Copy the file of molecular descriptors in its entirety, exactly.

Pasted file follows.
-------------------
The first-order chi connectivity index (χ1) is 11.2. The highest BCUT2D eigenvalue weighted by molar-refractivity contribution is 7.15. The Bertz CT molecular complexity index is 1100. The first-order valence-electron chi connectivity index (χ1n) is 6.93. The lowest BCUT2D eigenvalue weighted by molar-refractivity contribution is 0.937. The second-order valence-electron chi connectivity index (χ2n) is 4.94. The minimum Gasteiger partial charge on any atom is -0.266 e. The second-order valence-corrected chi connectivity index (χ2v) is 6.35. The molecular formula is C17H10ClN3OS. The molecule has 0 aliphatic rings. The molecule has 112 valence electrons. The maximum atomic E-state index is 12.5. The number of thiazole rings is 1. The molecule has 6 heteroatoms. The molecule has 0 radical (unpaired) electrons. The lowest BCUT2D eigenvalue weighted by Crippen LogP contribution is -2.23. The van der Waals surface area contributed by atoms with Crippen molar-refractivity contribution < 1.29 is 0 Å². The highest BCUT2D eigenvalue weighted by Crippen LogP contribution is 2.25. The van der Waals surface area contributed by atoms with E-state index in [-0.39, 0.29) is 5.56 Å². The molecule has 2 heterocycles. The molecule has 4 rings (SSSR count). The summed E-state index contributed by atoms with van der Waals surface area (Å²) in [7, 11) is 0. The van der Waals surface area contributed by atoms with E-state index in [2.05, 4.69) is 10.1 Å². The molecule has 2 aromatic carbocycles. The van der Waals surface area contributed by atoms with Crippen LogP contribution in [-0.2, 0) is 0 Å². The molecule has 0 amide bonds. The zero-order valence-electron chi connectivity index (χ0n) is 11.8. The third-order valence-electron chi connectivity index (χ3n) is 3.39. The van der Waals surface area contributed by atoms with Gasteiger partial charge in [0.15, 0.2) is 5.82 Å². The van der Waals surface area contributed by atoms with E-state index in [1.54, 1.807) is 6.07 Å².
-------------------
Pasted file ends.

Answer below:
The first-order chi connectivity index (χ1) is 11.2. The highest BCUT2D eigenvalue weighted by molar-refractivity contribution is 7.15. The Bertz CT molecular complexity index is 1100. The first-order valence-electron chi connectivity index (χ1n) is 6.93. The lowest BCUT2D eigenvalue weighted by molar-refractivity contribution is 0.937. The second-order valence-electron chi connectivity index (χ2n) is 4.94. The minimum Gasteiger partial charge on any atom is -0.266 e. The second-order valence-corrected chi connectivity index (χ2v) is 6.35. The molecular formula is C17H10ClN3OS. The molecule has 0 aliphatic rings. The molecule has 112 valence electrons. The maximum atomic E-state index is 12.5. The number of thiazole rings is 1. The molecule has 6 heteroatoms. The molecule has 0 radical (unpaired) electrons. The lowest BCUT2D eigenvalue weighted by Crippen LogP contribution is -2.23. The van der Waals surface area contributed by atoms with Crippen molar-refractivity contribution < 1.29 is 0 Å². The highest BCUT2D eigenvalue weighted by Crippen LogP contribution is 2.25. The van der Waals surface area contributed by atoms with E-state index in [-0.39, 0.29) is 5.56 Å². The molecule has 2 heterocycles. The molecule has 4 rings (SSSR count). The summed E-state index contributed by atoms with van der Waals surface area (Å²) in [7, 11) is 0. The van der Waals surface area contributed by atoms with E-state index in [2.05, 4.69) is 10.1 Å². The molecule has 2 aromatic carbocycles. The van der Waals surface area contributed by atoms with Crippen LogP contribution in [-0.2, 0) is 0 Å². The molecule has 0 amide bonds. The zero-order valence-electron chi connectivity index (χ0n) is 11.8. The third-order valence-electron chi connectivity index (χ3n) is 3.39. The van der Waals surface area contributed by atoms with Gasteiger partial charge in [0.15, 0.2) is 5.82 Å². The van der Waals surface area contributed by atoms with E-state index in [1.54, 1.807) is 6.07 Å².